First of all, many thanks for all the hard work. I am preparing a switch to Ubuntu MATE when I upgrade to Ubuntu 18.04. There are many desktop environments out there, but they all have fundamental problems somehow.
If there is one issue that really needs attention, it is the extremely thin window resizing borders. I myself have read all about it, and I got used to Alt+Mouse resizing to the extent that I miss it dearly when I am not using Linux. But this is a problem for many other people.
I often try to convince other people that Linux is the way forward. I normally face stiff resistance, especially from non-techies. When I expose somebody new to Xfce or MATE, the first thing they notice is the strange taskbar layout, but I can fix that in a couple of minutes. And then, they tend to discover that they cannot resize windows. Many people just cannot move the mouse or touchpad accurately enough to grab the very thin window resizing border.
I am talking about a default installation of Ubuntu MATE 18.04. My display is not even HiDPI. This is not just a single issue, it's a glaring symptom of neglect. It happens to everybody, every time. Since years. It has been discussed everywhere. There are blog posts about this for Xfce and MATE. I often hear comments from new users along the lines of "this is why people don't use Linux".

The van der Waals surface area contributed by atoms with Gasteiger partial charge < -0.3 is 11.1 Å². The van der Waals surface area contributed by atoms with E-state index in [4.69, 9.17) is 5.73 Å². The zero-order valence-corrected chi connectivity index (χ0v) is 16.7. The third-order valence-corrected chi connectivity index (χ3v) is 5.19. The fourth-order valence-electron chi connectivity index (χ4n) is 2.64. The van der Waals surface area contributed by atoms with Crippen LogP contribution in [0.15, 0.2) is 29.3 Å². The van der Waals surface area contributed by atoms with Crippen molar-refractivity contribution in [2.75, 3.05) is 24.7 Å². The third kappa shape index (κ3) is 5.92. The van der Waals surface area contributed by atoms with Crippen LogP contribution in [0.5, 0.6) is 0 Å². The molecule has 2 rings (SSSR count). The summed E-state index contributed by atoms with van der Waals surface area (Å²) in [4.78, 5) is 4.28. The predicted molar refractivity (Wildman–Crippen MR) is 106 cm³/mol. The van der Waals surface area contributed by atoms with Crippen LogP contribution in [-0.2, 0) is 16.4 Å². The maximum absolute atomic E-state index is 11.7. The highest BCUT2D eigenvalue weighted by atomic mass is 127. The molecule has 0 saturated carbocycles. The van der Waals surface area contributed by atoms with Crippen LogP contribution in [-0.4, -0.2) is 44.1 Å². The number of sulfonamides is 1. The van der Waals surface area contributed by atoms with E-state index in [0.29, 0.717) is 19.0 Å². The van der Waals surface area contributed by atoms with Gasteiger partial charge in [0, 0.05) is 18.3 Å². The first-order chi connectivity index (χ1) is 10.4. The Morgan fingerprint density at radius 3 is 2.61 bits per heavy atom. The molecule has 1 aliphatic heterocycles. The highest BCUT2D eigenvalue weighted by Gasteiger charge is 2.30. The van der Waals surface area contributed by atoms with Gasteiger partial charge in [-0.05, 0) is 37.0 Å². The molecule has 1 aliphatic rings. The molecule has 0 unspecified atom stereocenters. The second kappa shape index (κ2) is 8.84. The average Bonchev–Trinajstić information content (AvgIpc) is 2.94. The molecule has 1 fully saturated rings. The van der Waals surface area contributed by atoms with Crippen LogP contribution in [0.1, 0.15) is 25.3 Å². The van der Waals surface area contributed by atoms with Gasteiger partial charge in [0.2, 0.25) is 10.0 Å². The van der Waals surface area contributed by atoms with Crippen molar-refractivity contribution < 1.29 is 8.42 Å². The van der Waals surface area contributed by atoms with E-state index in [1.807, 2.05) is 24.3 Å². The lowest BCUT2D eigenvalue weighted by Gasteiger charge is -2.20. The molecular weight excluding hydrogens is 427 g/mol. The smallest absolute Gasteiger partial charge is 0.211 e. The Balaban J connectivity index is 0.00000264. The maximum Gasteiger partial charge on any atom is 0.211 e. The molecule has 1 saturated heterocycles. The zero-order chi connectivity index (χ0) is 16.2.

Choosing another UI theme is not a good solution. A theme is an all-or-nothing approach, and there may be other things you do not like in the new theme. Or that theme may still fall short if you do switch to a HiPDI display. Besides, who wants to test several themes until you find one with fat window borders? I am a developer, and I am not prepared myself to edit theme files which may get overwritten by the next system update.
On Microsoft Windows, you just adjust the window border size to your liking. There is a bug in Caja suggesting an invisible frame around windows to make resizing easier. I am sure there are many other suggestions and discussions around. But nothing has happened yet.
I would not underestimate such usability issues. It quickly drives people away. A successful user base cannot be made of just geeks.
Is there a reason why this problem has not been addressed yet? Or is this truly another flagrant example of open source UI neglect?